In reaching this determination, the court is not finding fact; rather, the court is following a course charted by the Supreme Court. In Delaware State College v. Ricks, 449 U.S. 250, 66 L. Ed. 2d 431, 101 S. Ct. 498 (1980), the Supreme Court rejected a plaintiff's attempt to extend the Title VII limitation period to the date of his actual employment termination. Writing for the Court, Justice Powell explained that "[m]ere continuity of employment, without more, is insufficient to prolong the life of a cause of acction for employment discrimination." Id. at 257. Similrly, Judge Sand of this court found Ricks controlling in a case brought under the Age Discrimination in Employment Act (ADEA), 29 U.S.C. § 621 et seq. (1976 and Supp. V), Pfister v. Allied Corporation, 539 F. Supp. 224 (S.D.N.Y. 1982).
Judge Sand found that the statute of limitations "began to run on the date the plaintiff received written notice of the final termination decision." Id. at 226-27.See also Schlei & Grossman, Employment Discrimination Law 1047 (2d ed.) (noting that continuing violation of Title VII will "rarely be found when discharges are involved").
As in Ricks, Lyda's complaint arises out of her termination. Although Lyda asserts that discrimination constituted a continuing condition of her employment, she offers nothing to overcome Justice Powell's admonition against prolonging the life of a cause of action for employment discrimination. In essence, her complaint lists actions which created the appearance of poor job performance, resulting ultimately in her termination.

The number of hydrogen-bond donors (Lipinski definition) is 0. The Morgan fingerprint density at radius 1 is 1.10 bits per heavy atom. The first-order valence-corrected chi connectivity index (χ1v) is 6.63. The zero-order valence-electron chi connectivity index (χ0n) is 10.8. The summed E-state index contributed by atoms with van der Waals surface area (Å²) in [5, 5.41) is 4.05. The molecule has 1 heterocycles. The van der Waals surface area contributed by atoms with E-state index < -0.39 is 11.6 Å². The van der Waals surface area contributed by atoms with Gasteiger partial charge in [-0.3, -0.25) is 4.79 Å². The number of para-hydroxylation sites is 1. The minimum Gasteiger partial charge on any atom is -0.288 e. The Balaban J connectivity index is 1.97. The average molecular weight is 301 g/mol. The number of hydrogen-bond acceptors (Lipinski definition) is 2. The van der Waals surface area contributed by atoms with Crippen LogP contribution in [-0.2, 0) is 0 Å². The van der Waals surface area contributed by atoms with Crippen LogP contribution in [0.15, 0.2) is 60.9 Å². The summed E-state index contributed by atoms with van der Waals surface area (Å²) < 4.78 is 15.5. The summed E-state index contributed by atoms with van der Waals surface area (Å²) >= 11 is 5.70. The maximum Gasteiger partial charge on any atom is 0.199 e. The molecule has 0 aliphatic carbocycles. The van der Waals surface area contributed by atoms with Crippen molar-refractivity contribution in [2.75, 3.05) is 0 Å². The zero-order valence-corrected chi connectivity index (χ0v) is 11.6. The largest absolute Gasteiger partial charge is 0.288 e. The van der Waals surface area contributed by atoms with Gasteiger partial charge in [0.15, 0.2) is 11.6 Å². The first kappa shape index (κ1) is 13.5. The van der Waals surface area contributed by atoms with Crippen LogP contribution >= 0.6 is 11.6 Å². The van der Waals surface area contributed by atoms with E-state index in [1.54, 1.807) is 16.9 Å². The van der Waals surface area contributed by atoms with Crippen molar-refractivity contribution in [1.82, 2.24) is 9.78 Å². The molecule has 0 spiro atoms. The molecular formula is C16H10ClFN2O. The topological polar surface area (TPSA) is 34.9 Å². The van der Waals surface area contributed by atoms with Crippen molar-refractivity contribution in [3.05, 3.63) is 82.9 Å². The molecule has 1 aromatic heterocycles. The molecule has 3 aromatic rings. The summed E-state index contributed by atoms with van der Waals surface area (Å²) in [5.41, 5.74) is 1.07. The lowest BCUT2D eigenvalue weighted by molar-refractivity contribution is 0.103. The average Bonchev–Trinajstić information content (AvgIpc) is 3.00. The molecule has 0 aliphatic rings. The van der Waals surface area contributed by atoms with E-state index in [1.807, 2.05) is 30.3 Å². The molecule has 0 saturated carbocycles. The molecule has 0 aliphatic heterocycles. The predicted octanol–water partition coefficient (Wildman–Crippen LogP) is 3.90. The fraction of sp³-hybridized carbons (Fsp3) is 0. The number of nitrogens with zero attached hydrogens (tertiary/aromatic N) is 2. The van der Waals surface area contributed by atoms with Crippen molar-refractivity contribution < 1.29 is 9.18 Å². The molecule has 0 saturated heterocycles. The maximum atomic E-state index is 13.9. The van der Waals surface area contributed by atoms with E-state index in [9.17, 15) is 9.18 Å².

In this vein, Lyda seeks, inter alia, reinstatement with promotion and back pay. Her claim for compensatory damages stands unsupported by any showing of physical or emotional harm. In short, Lyda's claim of continuing discrimination is a mere allegation, insufficient to delay commencement of the period for filing a claim of discrimination with the EEOC.
Alternaively, the court concludes that Lyda should have filed her claim in Illinois. Illinois is a proper forum for her claim in that it represents her place of residence, the location of her employer and the location of the alleged discriminatory activity. That New York has only tangential connection to this case is clear from Lyda's concession that her dismissal was caused by officials at WLS in Chicago and not at ABC in New York.
The court finds persuasive the reasoning advanced in DePriest v. Seaway Food Town, Inc., 543 F. Supp. 1355 (E.D. Mich. 1982), which involved a claim brought under the ADEA. In DePriest, a plaintiff filed her EEOC claim in Ohio, her home state, despite the fact that all the allegedly discriminatory activity occurred in Michigan. The court noted DePriest's mistake and explained that failing to file with the agency of the proper state had the same effect as "failure to file at all with an available state agency." Id. 1360. Similarly, Lyda's failure to file in Illinois precludes administrative review of her case by the concerned state. Oscar Mayer & Co. v. Evans, 441 U.S. 750, 756, 60 L. Ed. 2d 609, 99 S. Ct. 2066 (1979).
DePriest provides two exceptions -- excuse and multistate discrimination -- by which a plaintiff's failure to file a claim properly will not result in dismissal. It does not appear that Lyda falls within either exception. Excuse, such as ignorance, seems inapplicable in this case, expecially since Lyda has been represented by her current counsel from the start of the litigation. Lyda's reliance on multistate discrimination is misplaced both as a matter of fact and as a matter of law. Factually, Lyda merely alleges that ABC's policies caused discrimination. Again, Lyda offers nothing to substantiate her allegations. Legally, the theory behind the requirement for filing with a state deferral agency is that such filing will allow states to resolve some claims, thereby screening them from federal court. 441 U.S. at 756. Here, there has been no evidence to support the allegation that New York was closely connected ...